Re: Incorporating lifespan in act.informative.c [LONG]

From: Surgeon (
Date: 12/11/00

Ok great Tony and thanks alot for the detailed description
pertaining to all areas of matter at hand.
what I have set up in an ACMD(do_scavage)
if(zone_table[world[IN_ROOM(d->character)].zone].scav_counter > 0 &&
zone_table[world[IN_ROOM(d->character)].zone].sav_counter <=
I can get everything to compile, a little problems with 'd'
I believe it was just a struct descriptor_data *d or something like that
at the top of the ACMD, *however* it crashes, and I also get problems
with d is unitialized, I realized I have not assigned d a value in the
ACMD, but exactly how do I fix both problems?
it crashes now on the scavage command,

Tony Robbins wrote:
> Quoting Surgeon <webremedies@HOME.COM>:
> [snip]
> > =] Ok thanks alot to all that posted,
> > just curious as to how one goes about checking
> > the descriptor to make
> > sure the zone inwhich they are executing the
> > command has a lifespan.
> Ok, well, you want to know what zone a character is in.
> You say have a character's descriptor (I doubt this,
> you probably have a char_data reference, but we'll
> trust what you've stated).  descriptors are often
> called ``d'' in CircleMUD's source code, so we'll call
> it d.
> d has a member called character, which is a char_data
> structure.  It is referenced as: d->character
> char_data has a member called in_room.  It is a
> room_rnum.  It is referenced as: d->character->in_room
> -or-
> IN_ROOM(d->character) if know the macros in utils.h.
> room_rnums are the indices of the world[] array.  The
> world array is of types room_data.  room_data has a
> member called zone, which is a zone_rnum.  So we have:
> world[IN_ROOM(d->character)].zone
> zone_rnums are the indices of the zone_table[] array.
> The zone_table array is of times zone_data.  zone_data
> has a member called lifespan, which is an int.
> So we have:
> zone_table[world[IN_ROOM(d->character)].zone].lifespan
> There's the variable you're looking to compare.  You
> also know the various structures you should know.
> They're in structs.h, if you don't already know, and
> you should read them.  Because you're trying to code.
> Oh, and you should realize that the arrays above and
> other variables might be in an EXTERNal file from what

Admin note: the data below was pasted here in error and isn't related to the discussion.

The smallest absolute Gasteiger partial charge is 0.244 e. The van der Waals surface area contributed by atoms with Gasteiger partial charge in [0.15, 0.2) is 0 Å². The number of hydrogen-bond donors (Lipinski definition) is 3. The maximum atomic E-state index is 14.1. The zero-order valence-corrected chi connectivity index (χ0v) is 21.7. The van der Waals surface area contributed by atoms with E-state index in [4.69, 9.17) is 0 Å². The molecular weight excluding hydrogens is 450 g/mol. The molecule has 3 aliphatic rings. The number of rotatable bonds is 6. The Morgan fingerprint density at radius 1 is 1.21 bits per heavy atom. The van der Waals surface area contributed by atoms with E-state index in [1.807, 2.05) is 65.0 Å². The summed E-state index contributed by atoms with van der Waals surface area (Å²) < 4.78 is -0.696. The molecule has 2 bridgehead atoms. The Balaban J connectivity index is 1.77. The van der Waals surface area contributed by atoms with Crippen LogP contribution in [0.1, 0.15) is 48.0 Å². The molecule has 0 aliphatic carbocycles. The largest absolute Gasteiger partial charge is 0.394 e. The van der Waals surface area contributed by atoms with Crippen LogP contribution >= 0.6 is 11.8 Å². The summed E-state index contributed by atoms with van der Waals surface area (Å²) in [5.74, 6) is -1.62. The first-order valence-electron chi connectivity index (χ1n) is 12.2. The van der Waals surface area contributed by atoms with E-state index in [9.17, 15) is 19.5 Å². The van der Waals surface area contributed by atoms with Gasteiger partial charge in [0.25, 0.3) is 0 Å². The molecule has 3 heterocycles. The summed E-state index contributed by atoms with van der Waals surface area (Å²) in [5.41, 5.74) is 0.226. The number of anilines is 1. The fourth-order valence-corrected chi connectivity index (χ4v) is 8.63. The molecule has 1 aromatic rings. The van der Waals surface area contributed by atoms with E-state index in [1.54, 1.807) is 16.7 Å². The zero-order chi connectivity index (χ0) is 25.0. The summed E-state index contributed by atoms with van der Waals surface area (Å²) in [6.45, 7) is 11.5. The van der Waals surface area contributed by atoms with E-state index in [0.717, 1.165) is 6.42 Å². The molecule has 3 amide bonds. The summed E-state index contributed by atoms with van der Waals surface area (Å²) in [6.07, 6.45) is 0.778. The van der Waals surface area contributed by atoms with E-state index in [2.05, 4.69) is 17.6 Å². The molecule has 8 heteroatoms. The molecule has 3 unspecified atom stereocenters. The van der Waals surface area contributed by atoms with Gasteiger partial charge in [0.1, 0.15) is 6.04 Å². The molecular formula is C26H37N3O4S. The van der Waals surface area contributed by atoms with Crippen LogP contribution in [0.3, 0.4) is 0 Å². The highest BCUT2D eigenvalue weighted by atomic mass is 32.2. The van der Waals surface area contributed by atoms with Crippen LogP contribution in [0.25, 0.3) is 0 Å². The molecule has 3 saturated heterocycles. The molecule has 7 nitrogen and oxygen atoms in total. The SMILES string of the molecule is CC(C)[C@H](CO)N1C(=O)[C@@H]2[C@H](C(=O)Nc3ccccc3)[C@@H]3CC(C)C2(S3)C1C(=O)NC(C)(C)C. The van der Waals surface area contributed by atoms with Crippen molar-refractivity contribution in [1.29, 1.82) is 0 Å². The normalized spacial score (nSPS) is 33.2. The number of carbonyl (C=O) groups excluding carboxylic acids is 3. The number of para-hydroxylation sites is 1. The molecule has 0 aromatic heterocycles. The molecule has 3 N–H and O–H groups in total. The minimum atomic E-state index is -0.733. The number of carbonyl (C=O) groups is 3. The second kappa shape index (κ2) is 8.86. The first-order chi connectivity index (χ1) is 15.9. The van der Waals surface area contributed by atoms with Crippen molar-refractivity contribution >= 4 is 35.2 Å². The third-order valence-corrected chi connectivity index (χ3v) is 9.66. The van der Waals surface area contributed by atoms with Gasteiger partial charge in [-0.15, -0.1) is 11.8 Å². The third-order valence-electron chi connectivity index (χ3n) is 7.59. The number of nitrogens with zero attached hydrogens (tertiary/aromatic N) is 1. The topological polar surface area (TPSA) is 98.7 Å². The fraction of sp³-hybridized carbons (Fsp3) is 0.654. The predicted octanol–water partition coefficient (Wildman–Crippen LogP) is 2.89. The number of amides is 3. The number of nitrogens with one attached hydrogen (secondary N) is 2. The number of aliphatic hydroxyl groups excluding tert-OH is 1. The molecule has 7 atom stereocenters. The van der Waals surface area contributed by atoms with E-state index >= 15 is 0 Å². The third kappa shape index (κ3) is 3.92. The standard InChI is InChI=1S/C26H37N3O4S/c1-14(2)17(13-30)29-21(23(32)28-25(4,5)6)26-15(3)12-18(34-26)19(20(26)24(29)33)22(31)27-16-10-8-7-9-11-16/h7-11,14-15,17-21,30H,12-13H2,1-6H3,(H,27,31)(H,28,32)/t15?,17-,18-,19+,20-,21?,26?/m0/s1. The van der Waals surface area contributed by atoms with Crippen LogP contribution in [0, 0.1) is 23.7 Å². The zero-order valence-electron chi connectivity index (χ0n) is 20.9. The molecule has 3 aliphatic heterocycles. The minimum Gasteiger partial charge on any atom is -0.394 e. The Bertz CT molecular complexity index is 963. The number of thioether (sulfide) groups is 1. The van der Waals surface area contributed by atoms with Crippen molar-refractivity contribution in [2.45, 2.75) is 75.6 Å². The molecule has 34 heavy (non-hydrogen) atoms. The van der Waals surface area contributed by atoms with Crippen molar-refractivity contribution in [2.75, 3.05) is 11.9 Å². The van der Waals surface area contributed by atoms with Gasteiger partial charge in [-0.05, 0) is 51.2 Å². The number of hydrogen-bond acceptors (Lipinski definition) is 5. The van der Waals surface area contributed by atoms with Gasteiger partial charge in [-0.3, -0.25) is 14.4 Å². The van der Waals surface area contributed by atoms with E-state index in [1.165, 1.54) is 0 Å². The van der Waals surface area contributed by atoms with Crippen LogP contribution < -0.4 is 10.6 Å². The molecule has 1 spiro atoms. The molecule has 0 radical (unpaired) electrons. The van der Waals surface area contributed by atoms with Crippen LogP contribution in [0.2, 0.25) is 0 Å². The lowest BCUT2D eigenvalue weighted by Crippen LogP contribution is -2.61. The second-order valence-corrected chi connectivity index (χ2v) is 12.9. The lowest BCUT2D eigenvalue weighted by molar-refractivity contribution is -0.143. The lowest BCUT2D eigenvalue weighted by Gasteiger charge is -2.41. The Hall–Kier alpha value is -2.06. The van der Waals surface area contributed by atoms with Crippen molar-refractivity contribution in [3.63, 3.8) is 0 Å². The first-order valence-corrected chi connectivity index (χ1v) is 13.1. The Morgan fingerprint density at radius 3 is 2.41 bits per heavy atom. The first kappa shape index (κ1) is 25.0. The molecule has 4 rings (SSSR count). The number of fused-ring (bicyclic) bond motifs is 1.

> you're working with.  Somebody else showed you how to
> pull them out of another file.
> > ie: what I will need to do is, if lifespan
> > excists and is greater then
> > or equal to 0 and less then 500 I need to
> > increment lifespan, just no
> > clue as to how one checks to make sure
> > everything is ok.
> > a for loop? out on a limb on this one.
> Comparison Operators:
> x greater than y : x > y
> x less than y : x < y
> x greater than or equal to y : x >= y
> Math Operators:
> (obvious) : + - / *
> pre-increment : ++(variable)
> post-increment : (variable)++
> pre-decrement: --(variable)
> post-decrement: (variable)--
> Pre- and post-whatever are important depending on what
> you're doing, in regard to order of operations.
> Logical operators:
> and : &&
> or : ||
> >From what I've put above, you should be able to see how
> you would say (pseudo-code, a good tool):
> if (
> [lifespan of zone of room of character of descriptor]
> is greater than or equal to zero AND
> [lifespan of zone of room of character of descriptor]
> is less than five-hundred] ) then
> increment
> [lifespan of zone of room of character of descriptor]
> > *so I how do I make sure the zone has an olc
> > structure, from where the
> > command is being entered by the char, and also
> > what steps should be
> > taken to change the value of lifespan for
> > instance. *
> Unless you're using some OLC you've written yourself or
> gotten from someone else, Oasis and Obuild don't have
> olc structures in zones.  A descriptor might have an
> olc structure, and it might not.  If they don't, it has
> been free()'d and set to NULL.  If they do, it should
> hold some value.  You can set up a comparison to test
> this.
> I believe that the problem you are having is not
> knowing C and not knowing the code.  You can learn to
> read CircleMUD code without learning C, but it's hard,
> and you trip yourself up a lot.  You can learn C and
> never use it for CircleMUD, and most people do that.
> But without knowing proper C syntax and the critical
> structures that are used throughout the code, you will
> not be able to create anything new or original on your
> own.
> This e-mail is a really long RTFC message, and I
> apologize for that.  Don't take offense to it, just
> realize that I just spent 15 or 20 minutes putting
> together something that would explain itself with some
> C knowledge and time spent with the source.
> -k.
> --
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